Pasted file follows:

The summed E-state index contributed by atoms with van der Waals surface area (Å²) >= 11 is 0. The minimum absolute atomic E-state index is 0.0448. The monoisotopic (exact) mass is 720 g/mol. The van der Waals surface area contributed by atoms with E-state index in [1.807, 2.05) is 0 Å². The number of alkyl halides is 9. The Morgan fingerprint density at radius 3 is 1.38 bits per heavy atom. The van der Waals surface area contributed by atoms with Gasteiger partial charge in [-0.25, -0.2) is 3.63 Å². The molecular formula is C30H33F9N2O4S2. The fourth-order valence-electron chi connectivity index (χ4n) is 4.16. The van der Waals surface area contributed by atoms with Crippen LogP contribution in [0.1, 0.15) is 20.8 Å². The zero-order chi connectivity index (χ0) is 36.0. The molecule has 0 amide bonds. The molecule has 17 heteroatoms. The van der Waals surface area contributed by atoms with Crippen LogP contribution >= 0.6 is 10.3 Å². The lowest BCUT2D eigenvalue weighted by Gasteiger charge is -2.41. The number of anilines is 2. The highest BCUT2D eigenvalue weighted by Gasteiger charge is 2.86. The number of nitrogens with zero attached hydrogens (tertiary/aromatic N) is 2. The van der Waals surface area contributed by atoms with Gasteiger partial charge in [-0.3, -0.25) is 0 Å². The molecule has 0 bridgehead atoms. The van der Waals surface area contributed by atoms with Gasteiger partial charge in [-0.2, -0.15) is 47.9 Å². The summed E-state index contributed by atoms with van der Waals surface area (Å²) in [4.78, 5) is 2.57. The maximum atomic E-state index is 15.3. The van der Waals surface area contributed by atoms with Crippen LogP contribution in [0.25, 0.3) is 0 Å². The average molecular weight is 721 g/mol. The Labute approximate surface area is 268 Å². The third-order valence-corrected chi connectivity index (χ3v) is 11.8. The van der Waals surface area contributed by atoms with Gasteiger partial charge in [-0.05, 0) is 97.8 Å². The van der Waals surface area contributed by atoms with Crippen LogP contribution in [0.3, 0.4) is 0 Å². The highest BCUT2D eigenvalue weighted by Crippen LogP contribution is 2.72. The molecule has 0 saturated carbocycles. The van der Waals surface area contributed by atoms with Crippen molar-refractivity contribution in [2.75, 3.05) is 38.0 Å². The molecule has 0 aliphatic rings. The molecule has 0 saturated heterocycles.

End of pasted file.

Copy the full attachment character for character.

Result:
The summed E-state index contributed by atoms with van der Waals surface area (Å²) >= 11 is 0. The minimum absolute atomic E-state index is 0.0448. The monoisotopic (exact) mass is 720 g/mol. The van der Waals surface area contributed by atoms with E-state index in [1.807, 2.05) is 0 Å². The number of alkyl halides is 9. The Morgan fingerprint density at radius 3 is 1.38 bits per heavy atom. The van der Waals surface area contributed by atoms with Gasteiger partial charge in [-0.25, -0.2) is 3.63 Å². The molecular formula is C30H33F9N2O4S2. The fourth-order valence-electron chi connectivity index (χ4n) is 4.16. The van der Waals surface area contributed by atoms with Crippen LogP contribution in [0.1, 0.15) is 20.8 Å². The zero-order chi connectivity index (χ0) is 36.0. The molecule has 0 amide bonds. The molecule has 17 heteroatoms. The van der Waals surface area contributed by atoms with Crippen LogP contribution >= 0.6 is 10.3 Å². The lowest BCUT2D eigenvalue weighted by Gasteiger charge is -2.41. The number of anilines is 2. The highest BCUT2D eigenvalue weighted by Gasteiger charge is 2.86. The number of nitrogens with zero attached hydrogens (tertiary/aromatic N) is 2. The van der Waals surface area contributed by atoms with Gasteiger partial charge in [-0.3, -0.25) is 0 Å². The molecule has 0 bridgehead atoms. The van der Waals surface area contributed by atoms with Gasteiger partial charge in [-0.2, -0.15) is 47.9 Å². The summed E-state index contributed by atoms with van der Waals surface area (Å²) in [4.78, 5) is 2.57. The maximum atomic E-state index is 15.3. The van der Waals surface area contributed by atoms with Crippen LogP contribution in [0.25, 0.3) is 0 Å². The average molecular weight is 721 g/mol. The Labute approximate surface area is 268 Å². The third-order valence-corrected chi connectivity index (χ3v) is 11.8. The van der Waals surface area contributed by atoms with Gasteiger partial charge in [-0.05, 0) is 97.8 Å². The van der Waals surface area contributed by atoms with Crippen LogP contribution in [0.3, 0.4) is 0 Å². The highest BCUT2D eigenvalue weighted by Crippen LogP contribution is 2.72. The molecule has 0 saturated carbocycles. The van der Waals surface area contributed by atoms with Crippen molar-refractivity contribution in [2.75, 3.05) is 38.0 Å². The molecule has 0 aliphatic rings. The molecule has 0 saturated heterocycles.